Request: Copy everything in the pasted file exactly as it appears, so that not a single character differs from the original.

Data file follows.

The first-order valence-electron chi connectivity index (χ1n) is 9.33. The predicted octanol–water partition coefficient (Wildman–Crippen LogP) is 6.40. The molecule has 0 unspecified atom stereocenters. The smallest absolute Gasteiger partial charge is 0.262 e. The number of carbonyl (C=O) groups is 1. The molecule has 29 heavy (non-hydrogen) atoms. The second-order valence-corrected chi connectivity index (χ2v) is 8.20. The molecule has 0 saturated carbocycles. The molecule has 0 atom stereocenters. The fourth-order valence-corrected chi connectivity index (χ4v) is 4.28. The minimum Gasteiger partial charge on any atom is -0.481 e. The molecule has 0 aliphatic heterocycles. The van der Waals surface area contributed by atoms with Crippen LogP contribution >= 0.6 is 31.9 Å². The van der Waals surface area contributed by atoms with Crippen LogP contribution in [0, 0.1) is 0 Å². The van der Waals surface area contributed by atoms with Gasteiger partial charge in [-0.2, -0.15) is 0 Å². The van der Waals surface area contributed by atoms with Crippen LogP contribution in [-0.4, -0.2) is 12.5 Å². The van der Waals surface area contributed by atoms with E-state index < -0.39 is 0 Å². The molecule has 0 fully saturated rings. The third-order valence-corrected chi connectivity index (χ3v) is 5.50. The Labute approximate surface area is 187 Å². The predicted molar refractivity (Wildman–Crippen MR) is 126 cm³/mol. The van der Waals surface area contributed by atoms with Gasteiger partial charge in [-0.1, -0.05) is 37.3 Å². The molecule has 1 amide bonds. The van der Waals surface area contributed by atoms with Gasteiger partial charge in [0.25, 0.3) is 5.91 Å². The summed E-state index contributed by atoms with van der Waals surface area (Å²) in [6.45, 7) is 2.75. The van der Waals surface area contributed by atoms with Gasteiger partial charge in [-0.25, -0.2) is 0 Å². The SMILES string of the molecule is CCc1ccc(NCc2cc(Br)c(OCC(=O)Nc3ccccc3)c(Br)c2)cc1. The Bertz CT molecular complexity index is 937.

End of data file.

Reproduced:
The first-order valence-electron chi connectivity index (χ1n) is 9.33. The predicted octanol–water partition coefficient (Wildman–Crippen LogP) is 6.40. The molecule has 0 unspecified atom stereocenters. The smallest absolute Gasteiger partial charge is 0.262 e. The number of carbonyl (C=O) groups is 1. The molecule has 29 heavy (non-hydrogen) atoms. The second-order valence-corrected chi connectivity index (χ2v) is 8.20. The molecule has 0 saturated carbocycles. The molecule has 0 atom stereocenters. The fourth-order valence-corrected chi connectivity index (χ4v) is 4.28. The minimum Gasteiger partial charge on any atom is -0.481 e. The molecule has 0 aliphatic heterocycles. The van der Waals surface area contributed by atoms with Crippen LogP contribution >= 0.6 is 31.9 Å². The van der Waals surface area contributed by atoms with Crippen LogP contribution in [0, 0.1) is 0 Å². The van der Waals surface area contributed by atoms with Gasteiger partial charge in [-0.2, -0.15) is 0 Å². The van der Waals surface area contributed by atoms with Crippen LogP contribution in [-0.4, -0.2) is 12.5 Å². The van der Waals surface area contributed by atoms with E-state index < -0.39 is 0 Å². The molecule has 0 fully saturated rings. The third-order valence-corrected chi connectivity index (χ3v) is 5.50. The Labute approximate surface area is 187 Å². The predicted molar refractivity (Wildman–Crippen MR) is 126 cm³/mol. The van der Waals surface area contributed by atoms with Gasteiger partial charge in [-0.1, -0.05) is 37.3 Å². The molecule has 1 amide bonds. The van der Waals surface area contributed by atoms with Gasteiger partial charge in [0.25, 0.3) is 5.91 Å². The summed E-state index contributed by atoms with van der Waals surface area (Å²) in [6.45, 7) is 2.75. The van der Waals surface area contributed by atoms with Gasteiger partial charge in [-0.25, -0.2) is 0 Å². The SMILES string of the molecule is CCc1ccc(NCc2cc(Br)c(OCC(=O)Nc3ccccc3)c(Br)c2)cc1. The Bertz CT molecular complexity index is 937.